As years passed, and the Whole Foods building sat vacant in Ellis Preserve town center in Newtown Square, neighborhood Facebook groups were flooded with theories on why the high-end grocery store had yet to move in.
Sinkholes. Unstable flooring. Not enough parking.
All were possibilities discussed and debated on community forums over the course of three years.
"The rumor mill just started going," said Dannon Voight, 32, of Newtown Square. "It was kind of amusing."
Turns out, as is often the case with social-media-borne theories, none of them proved to be true.
Whole Foods, the supermarket chain that was purchased by Amazon last year for $13.7 billion, first signed a lease at Ellis Preserve in 2015, said Steve Spaeder of Equus Capital Partners, which developed the community. But, as the rest of the shops and restaurants in the commercial section of the development opened, the grocery-store building, with its Whole Foods logos plastered on the side, remained empty. After being delayed a year and a half by Amazon's purchase of the company, Spaeder said, the store is finally scheduled to open in January.
Many who live in and around Newtown Square said they excitedly await the opening of Whole Foods, which calls itself "America's Healthiest Grocery Store" and is widely considered the country's largest organic grocer.
"If I had a dollar for every time someone called and asked when it's opening, I'd be a rich guy," Spaeder said with a laugh.
Whole Foods has grown rapidly since its first market opened in 1980. Today, it operates more than 400 stores nationwide. Of 14 stores in Pennsylvania, nine are in Philadelphia and its collar counties. The Newtown Square location will join Main Line counterparts in Devon and Wynnewood, as well as an Exton store that opened in January 2018, also after delay. The company has 19 stores in New Jersey, mostly in the northern part of the state, but two are in South Jersey — in Cherry Hill and Marlton.
Whole Foods did not respond to a request for comment.
Phil Lempert, food industry analyst and editor of Supermarketguru.com, said the grocery giant capitalized on a "foodie" culture. Today, he said, Americans care more about the food they put in their bodies and their environmental footprint than past generations.
Whole Foods attracts a "higher-economic shopper who is invested in food and sustainability," he said. Newtown Township, Delaware County, where the new Whole Foods will be located, has a median household income of nearly $84,000, according to census data.
The high-end grocery store model isn't new, Lempert said, but companies such as Whole Foods have made it mainstream — and brought it to the suburbs. Historically, high-end markets were located mostly in such big cities as New York and Philadelphia, said Lempert, a Drexel University graduate who works in Santa Monica, Calif.
In the 1960s, he said, the now-shuttered supermarket chain Food Fair, later known as Pantry Pride, became one of the first large-scale grocers to turn upscale.
Today, the conventional grocery store, with its seemingly never-ending, linear aisles, is a "dinosaur," he said. At Whole Foods and other high-end stores, customers can choose from a wide array of organic foods, eat at in-store restaurants, enjoy free samples, and order groceries online to be picked up or delivered later.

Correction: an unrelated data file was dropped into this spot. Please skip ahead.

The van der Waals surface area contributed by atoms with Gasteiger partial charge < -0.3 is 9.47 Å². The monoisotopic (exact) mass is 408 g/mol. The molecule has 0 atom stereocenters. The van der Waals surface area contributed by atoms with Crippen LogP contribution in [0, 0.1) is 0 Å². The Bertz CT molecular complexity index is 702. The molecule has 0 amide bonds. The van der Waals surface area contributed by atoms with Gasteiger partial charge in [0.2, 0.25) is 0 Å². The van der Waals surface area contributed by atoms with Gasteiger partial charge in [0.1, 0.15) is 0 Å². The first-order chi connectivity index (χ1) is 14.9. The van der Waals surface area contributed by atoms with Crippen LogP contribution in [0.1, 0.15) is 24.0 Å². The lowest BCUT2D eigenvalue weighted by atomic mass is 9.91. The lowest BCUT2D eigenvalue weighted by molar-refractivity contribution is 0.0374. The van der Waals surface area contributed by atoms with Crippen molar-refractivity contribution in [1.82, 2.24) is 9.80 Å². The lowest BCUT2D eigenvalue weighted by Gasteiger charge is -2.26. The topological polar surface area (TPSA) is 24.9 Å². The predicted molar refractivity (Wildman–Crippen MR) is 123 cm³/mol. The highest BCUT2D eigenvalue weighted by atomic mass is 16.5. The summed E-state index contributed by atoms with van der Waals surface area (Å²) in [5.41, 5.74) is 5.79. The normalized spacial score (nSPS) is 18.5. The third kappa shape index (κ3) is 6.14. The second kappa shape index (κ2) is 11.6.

Amazon's purchase of Whole Foods made many in the supermarket business realize they had to evolve with their customers or fall by the wayside.
"Oh, I think it changed the game for the industry," Lempert said. "It woke up every other retailer in the country. [It made them realize] we've got to embrace technology. We've got to get our act together."
Zia Daniell Wigder, co-founder of Groceryshop, a national grocery-store innovation conference that started this year, said the change may have begun even before the sale of Whole Foods, as more industries — retail, travel, finance — focused on the digital side of their businesses.
"Grocery was the one big sector that hadn't gone through that transition," she said.
Melissa Ford, 66, of Newtown Square, said she usually shops at the Whole Foods in Devon, the route to which can be a congested five-mile drive.
"I'm really looking forward to it coming much closer," she said.
Ford enjoys organic food, she said, as well as freshly prepared meals that she can grab on the way to her evening shifts as a medical technician.Whole Foods offers a large selection of both, she said.
Her excitement is tempered slightly by everyday concerns. She said she shares other residents' worries about parking and congestion.
To her, the store's parking lot appears a bit small, wedged between the grocer and a new Hilton Garden Inn behind a larger lot for the rest of the town center's stores, she said. (Spaeder said residents should not fear: The Whole Foods' lot fits the standard of 5-spots-per-1,000-square-feet of grocery store space.)
Ford said she used to traverse the area around the Route 252-West Chester Pike intersection regularly. But now she takes back roads.
"It's already become really congested," she said. "I think all the townhouses and the condos have more to do with it than what stores go in where."
In conversation, Voight, who has lived his whole life in Newtown Square, instinctively described the town as a small community. Then he stopped himself.
"Well, it was a small community. It's getting bigger by the day," he said. "I don't like how the area is being built up, but there's nothing I can do to stop it."
As for Whole Foods, Voight said convenience matters more to him than selection of natural foods. He said he prefers Wegmans, which is open 24 hours, and Trader Joe's, known for cheaper prices.
But, he added, "I'll probably still go in there for some things."